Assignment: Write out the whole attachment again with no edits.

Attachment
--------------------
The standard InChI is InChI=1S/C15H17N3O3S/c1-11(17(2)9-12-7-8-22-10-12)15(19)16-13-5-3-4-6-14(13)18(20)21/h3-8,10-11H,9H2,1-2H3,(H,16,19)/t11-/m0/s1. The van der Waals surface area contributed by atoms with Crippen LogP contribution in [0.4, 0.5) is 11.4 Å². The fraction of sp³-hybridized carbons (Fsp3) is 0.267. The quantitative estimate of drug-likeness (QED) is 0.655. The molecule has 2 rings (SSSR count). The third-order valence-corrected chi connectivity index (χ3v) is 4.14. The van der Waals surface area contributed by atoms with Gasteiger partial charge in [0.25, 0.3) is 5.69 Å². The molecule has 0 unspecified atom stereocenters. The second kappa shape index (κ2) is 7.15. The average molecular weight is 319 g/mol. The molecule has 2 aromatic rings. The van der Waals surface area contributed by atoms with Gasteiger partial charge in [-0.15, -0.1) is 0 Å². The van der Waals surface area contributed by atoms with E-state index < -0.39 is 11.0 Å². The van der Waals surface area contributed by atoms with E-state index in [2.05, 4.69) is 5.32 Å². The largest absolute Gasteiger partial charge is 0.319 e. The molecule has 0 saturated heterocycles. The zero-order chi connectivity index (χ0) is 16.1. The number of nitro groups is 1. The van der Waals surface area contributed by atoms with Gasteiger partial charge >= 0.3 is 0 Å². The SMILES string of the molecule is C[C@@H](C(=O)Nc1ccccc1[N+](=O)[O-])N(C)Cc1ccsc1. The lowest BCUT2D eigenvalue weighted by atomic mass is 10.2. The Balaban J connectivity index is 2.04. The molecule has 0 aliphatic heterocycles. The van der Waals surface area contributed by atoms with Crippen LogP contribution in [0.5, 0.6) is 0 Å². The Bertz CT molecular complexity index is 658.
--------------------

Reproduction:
The standard InChI is InChI=1S/C15H17N3O3S/c1-11(17(2)9-12-7-8-22-10-12)15(19)16-13-5-3-4-6-14(13)18(20)21/h3-8,10-11H,9H2,1-2H3,(H,16,19)/t11-/m0/s1. The van der Waals surface area contributed by atoms with Crippen LogP contribution in [0.4, 0.5) is 11.4 Å². The fraction of sp³-hybridized carbons (Fsp3) is 0.267. The quantitative estimate of drug-likeness (QED) is 0.655. The molecule has 2 rings (SSSR count). The third-order valence-corrected chi connectivity index (χ3v) is 4.14. The van der Waals surface area contributed by atoms with Gasteiger partial charge in [0.25, 0.3) is 5.69 Å². The molecule has 0 unspecified atom stereocenters. The second kappa shape index (κ2) is 7.15. The average molecular weight is 319 g/mol. The molecule has 2 aromatic rings. The van der Waals surface area contributed by atoms with Gasteiger partial charge in [-0.15, -0.1) is 0 Å². The van der Waals surface area contributed by atoms with E-state index < -0.39 is 11.0 Å². The van der Waals surface area contributed by atoms with E-state index in [2.05, 4.69) is 5.32 Å². The largest absolute Gasteiger partial charge is 0.319 e. The molecule has 0 saturated heterocycles. The zero-order chi connectivity index (χ0) is 16.1. The number of nitro groups is 1. The van der Waals surface area contributed by atoms with Gasteiger partial charge >= 0.3 is 0 Å². The SMILES string of the molecule is C[C@@H](C(=O)Nc1ccccc1[N+](=O)[O-])N(C)Cc1ccsc1. The lowest BCUT2D eigenvalue weighted by atomic mass is 10.2. The Balaban J connectivity index is 2.04. The molecule has 0 aliphatic heterocycles. The van der Waals surface area contributed by atoms with Crippen LogP contribution in [0.5, 0.6) is 0 Å². The Bertz CT molecular complexity index is 658.